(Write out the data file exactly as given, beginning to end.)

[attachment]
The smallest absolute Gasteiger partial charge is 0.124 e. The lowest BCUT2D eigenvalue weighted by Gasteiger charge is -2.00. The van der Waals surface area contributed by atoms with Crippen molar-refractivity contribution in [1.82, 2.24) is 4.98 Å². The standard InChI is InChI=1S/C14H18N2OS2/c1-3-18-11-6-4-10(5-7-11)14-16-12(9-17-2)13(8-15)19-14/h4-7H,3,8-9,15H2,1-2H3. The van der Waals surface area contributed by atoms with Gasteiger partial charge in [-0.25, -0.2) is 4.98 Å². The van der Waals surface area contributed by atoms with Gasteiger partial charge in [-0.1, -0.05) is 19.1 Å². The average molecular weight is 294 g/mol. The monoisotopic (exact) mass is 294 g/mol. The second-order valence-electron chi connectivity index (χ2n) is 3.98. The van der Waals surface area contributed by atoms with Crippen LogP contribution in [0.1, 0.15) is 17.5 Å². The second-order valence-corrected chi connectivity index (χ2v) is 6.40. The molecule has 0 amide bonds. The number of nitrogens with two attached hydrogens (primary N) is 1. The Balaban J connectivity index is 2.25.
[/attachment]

The smallest absolute Gasteiger partial charge is 0.124 e. The lowest BCUT2D eigenvalue weighted by Gasteiger charge is -2.00. The van der Waals surface area contributed by atoms with Crippen molar-refractivity contribution in [1.82, 2.24) is 4.98 Å². The standard InChI is InChI=1S/C14H18N2OS2/c1-3-18-11-6-4-10(5-7-11)14-16-12(9-17-2)13(8-15)19-14/h4-7H,3,8-9,15H2,1-2H3. The van der Waals surface area contributed by atoms with Gasteiger partial charge in [-0.25, -0.2) is 4.98 Å². The van der Waals surface area contributed by atoms with Gasteiger partial charge in [-0.1, -0.05) is 19.1 Å². The average molecular weight is 294 g/mol. The monoisotopic (exact) mass is 294 g/mol. The second-order valence-electron chi connectivity index (χ2n) is 3.98. The van der Waals surface area contributed by atoms with Crippen LogP contribution in [0.1, 0.15) is 17.5 Å². The second-order valence-corrected chi connectivity index (χ2v) is 6.40. The molecule has 0 amide bonds. The number of nitrogens with two attached hydrogens (primary N) is 1. The Balaban J connectivity index is 2.25.